41 Who are the father and mother of the Israelite people? Abraham and Sarah. What things did God say to Abram when he first called him in Genesis 12:1–3? God told Abram to leave his family and go to a land God would show him. There he would make him a great nation. God would bless him and make his name so great that he would be a blessing for the whole earth. God would reward those who blessed Abram and punish those who cursed Abram. What seemingly impossible thing did God promise Abraham? That he and his wife, both very old, would have a son. How would Abraham be like Adam and Noah? Abraham would become the father of a chosen and divinely favored people. FOCUS QUESTIONS 4. God’s Covenant with Abraham

42 GUIDED EXERCISE Have the students perform a focused reading on the paragraph beginning, “This famous Old Testament story...” (p. 48). 4. God’s Covenant with Abraham

43 Why was God’s command that Abraham sacrifice his son Isaac both challenging and inexplicable? Isaac was the son through whom Abraham was to become a great nation, but how could that be if Isaac was dead before he even had one child of his own? Extension: God’s command was also challenging and inexplicable because (1) a father was being asked to kill his own son, which goes against human nature, and (2) God was directing a man to do something immoral, which would mean that God was evil. FOCUS QUESTIONS 4. God’s Covenant with Abraham

44 What does God promise Abraham because of his fidelity and generosity? God promises (1) he will bless Abraham; (2) Abraham’s descendants will be countless; (3) Abraham’s descendants will rule over their enemies; and (4) by Abraham’s descendants all the nations of the earth will be blessed. How would God reveal himself from this point onward? God would reveal himself through the descendants of Abraham: the patriarchs, judges, and prophets of the Chosen People, and finally through Jesus Christ. FOCUS QUESTIONS 4. God’s Covenant with Abraham

45 GUIDED EXERCISE Have the students write a paragraph describing Edith Stein’s life as a journey from Judaism to atheism to Catholicism. 4. God’s Covenant with Abraham

46 What is the sign of the covenant with Abraham? Circumcision. What is the relationship between circumcision and the Passion of Christ? The blood that was shed by the males who entered into the Abrahamic covenant served as a remote prototype for the blood shed by Christ in establishing the New Covenant. FOCUS QUESTIONS 4. God’s Covenant with Abraham

47 CLOSURE Have the students write a paragraph summarizing God’s covenant with Abraham. 4. God’s Covenant with Abraham

48 HOMEWORK ASSIGNMENT Reading  The Covenant with Moses through The Promised Land (pp. 50–55) Study Questions  Questions:  Practical Exercise 3. Workbook  Questions God’s Covenant with Abraham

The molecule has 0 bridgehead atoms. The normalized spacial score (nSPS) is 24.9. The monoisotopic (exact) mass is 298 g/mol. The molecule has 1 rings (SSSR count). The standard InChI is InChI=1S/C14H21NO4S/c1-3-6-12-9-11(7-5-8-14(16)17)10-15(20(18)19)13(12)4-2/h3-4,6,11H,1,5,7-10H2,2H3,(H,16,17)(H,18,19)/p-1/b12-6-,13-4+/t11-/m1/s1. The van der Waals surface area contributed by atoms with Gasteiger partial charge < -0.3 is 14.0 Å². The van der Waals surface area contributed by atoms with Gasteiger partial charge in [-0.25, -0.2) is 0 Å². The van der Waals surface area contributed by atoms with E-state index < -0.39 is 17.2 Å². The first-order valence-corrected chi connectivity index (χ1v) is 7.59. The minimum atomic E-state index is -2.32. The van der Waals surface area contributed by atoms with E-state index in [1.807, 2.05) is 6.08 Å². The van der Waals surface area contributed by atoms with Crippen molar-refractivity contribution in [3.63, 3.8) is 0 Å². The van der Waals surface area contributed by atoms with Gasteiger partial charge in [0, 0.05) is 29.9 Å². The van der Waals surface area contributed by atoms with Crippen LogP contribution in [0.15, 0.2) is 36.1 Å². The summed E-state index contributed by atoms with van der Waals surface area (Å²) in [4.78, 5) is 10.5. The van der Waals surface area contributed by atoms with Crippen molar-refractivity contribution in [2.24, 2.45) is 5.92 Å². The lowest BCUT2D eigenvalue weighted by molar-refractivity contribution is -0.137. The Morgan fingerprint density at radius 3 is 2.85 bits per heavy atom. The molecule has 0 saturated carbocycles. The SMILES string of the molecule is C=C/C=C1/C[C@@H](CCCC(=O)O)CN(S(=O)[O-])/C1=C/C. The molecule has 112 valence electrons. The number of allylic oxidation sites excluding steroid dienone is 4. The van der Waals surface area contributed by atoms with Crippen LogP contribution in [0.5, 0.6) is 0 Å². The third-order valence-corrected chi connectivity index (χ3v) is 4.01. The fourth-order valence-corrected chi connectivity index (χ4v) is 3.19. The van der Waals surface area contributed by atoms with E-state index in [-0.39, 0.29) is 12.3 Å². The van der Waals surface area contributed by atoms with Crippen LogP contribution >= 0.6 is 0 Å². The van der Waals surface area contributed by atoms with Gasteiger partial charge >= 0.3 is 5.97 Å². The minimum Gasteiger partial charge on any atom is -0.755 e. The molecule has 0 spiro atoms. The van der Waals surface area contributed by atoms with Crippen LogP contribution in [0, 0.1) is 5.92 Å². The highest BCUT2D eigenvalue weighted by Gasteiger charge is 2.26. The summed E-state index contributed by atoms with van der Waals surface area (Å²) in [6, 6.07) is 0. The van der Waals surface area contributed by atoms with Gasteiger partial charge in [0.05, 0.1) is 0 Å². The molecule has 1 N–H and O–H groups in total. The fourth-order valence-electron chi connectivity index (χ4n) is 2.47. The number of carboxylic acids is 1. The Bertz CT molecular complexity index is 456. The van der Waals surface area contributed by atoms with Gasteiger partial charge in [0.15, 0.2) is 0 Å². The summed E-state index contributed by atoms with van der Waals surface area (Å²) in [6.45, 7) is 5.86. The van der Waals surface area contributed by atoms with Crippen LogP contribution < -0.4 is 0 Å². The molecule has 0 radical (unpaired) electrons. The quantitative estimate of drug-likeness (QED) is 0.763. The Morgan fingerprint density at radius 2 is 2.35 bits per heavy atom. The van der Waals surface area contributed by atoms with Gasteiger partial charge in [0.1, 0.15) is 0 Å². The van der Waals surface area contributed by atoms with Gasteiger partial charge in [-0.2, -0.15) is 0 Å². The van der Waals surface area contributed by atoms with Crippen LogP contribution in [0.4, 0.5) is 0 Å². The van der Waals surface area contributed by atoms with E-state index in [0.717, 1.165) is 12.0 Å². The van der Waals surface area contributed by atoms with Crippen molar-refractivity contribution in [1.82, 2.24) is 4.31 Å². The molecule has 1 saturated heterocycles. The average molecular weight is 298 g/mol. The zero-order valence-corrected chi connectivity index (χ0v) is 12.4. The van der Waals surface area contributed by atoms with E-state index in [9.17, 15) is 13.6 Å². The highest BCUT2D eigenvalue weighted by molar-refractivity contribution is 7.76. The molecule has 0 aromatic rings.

49 ALTERNATIVE ASSESSMENT Have the students explore Practical Exercise 3 through a class discussion on the virtue of faith. The following questions may be used to help frame a discussion:  What is faith?  Have I ever felt I was losing my faith?  What do I think brought this about?  Where should I go for help when I have doubts or questions about my faith? 4. God’s Covenant with Abraham

50 ANTICIPATORY SET Read the institution of the Passover in Exodus 12:1–28. Explain that the Israelites considered the Passover to be one of the fundamental events in Jewish history because it marks their liberation from slavery. Also, point out why Christians consider it central: it prefigures the Passion of Christ, the Mass, and the Eucharist. 5. God’s Covenant with Moses

51 BASIC QUESTIONS  Who was Moses?  What was the Jews’ early experience in the Promised Land? KEY IDEAS  God revealed his name to Moses, God’s prophet who led the Chosen People out of slavery in Egypt through the Red Sea after the Passover. Through Moses, God also revealed the Decalogue, the moral law that was the basis of the Covenant God established with the Israelites.  In the Promised Land, Israel faced the constant temptation to be unfaithful to God by idolatry. 5. God’s Covenant with Moses

52 GUIDED EXERCISE Have the students perform a focused reading on the paragraph beginning, “This disclosure of the Divine Name,...” (p. 51) using the following question:  Why is God’s disclosure of his name important? 5. God’s Covenant with Moses

53 Were all of Abraham’s descendants part of the Chosen People? No. Only those descendants of Jacob (Israel). What is the origin of the Twelve Tribes of Israel? The twelve sons of Jacob. How did God save the Chosen People through Joseph? Although his brothers sold him into slavery, Joseph became powerful in Egypt and was able to provide food for his entire extended family in a time of famine. FOCUS QUESTIONS 5. God’s Covenant with Moses